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The exterior view of National Aquatics Center (Water Cube) showing the bubble structure; The exterior view of National Aquatics Center (Water Cube) showing the bubble structure;
National Aquatics Center (Water Cube) , Beijing

A form inspired by the natural formation of soap bubbles

The National Aquatics Center, also known as the 'Water Cube', was one of the most dramatic and exciting sporting venues constructed for the 2008 Beijing Olympic Games.

Enclosed within the bubble walls are five swimming pools (including a wave machine and rides), a restaurant and seating and facilities for 17,000 spectators.

Distinctive sustainable façade

The building’s form is inspired by the natural formation of soap bubbles. Arup’s designers and structural engineers realised that a structure based on this unique geometry would be highly repetitive and buildable, while appearing organic and random.

Ethyl tetrofluoroethylene (ETFE) was chosen for the façade. This material weighs just 1% of glass and is a better thermal insulator. Around 20% of solar energy is trapped and used for heating.

The daylight allowed into the cube saves up to 55% on the lighting energy required for the leisure pool hall.

An ETFE façade was also used succesfully on Munich's Allianz Arena.

Project Summary


30% energy consumption reduced in total

55%lighting energy saved

20%solar energy is trapped and used for heating

The highly sustainable structure is clad with ethyl tetrafluoroethylene (ETFE) that weighs just 1% of an equivalent sized glass panel.

The bubble cladding lets in more light and is a better thermal insulator than glass and thoroughly cleans itself with every rain shower.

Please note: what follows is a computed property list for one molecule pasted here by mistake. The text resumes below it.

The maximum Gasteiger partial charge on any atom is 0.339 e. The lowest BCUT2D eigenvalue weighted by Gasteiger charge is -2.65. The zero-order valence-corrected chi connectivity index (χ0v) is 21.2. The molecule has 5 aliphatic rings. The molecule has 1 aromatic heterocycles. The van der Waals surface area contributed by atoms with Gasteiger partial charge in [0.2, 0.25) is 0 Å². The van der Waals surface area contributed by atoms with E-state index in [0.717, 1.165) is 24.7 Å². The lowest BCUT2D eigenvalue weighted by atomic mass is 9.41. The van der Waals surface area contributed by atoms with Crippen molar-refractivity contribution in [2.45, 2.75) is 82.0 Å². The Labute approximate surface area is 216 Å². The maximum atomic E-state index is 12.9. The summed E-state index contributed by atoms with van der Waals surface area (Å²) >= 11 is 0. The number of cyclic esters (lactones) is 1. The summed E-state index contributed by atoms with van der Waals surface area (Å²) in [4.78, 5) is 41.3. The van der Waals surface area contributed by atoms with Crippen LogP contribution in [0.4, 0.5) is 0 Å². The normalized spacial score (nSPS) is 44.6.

ETFE for sustainablility

About 20% of the solar energy falling on the building is trapped within it and used to heat the swimming pools and the interior area.

The translucent and recyclable ETFE panels ensure the centre is well lit during the day with appropriate levels of internal daylight, visual connection and visual comfort. Up to 55% savings on lighting energy use are achieved in the leisure pool hall.

To reduce the energy consumption of the centre further, the design has incorporated many energy recovery systems, such as heat recovery from warm exhaust air for warming up the cold outside air (fresh air supply).

Since Beijing suffers from water shortage, water conservation was also central to Arup’s design philosophy. The firm proposed the reuse and recycling of 80% of water harvested from the roof catchment areas, pool backwash systems and overland flows. These aim to reduce the reliance and pressures on local receiving waters and the municipal water supply system by discharging directly to the sewer system.

Seismic design

Although fragile in appearance, the structure is ideally suited to the seismic conditions in Beijing and is arguably the most seismically-resistant building in the world.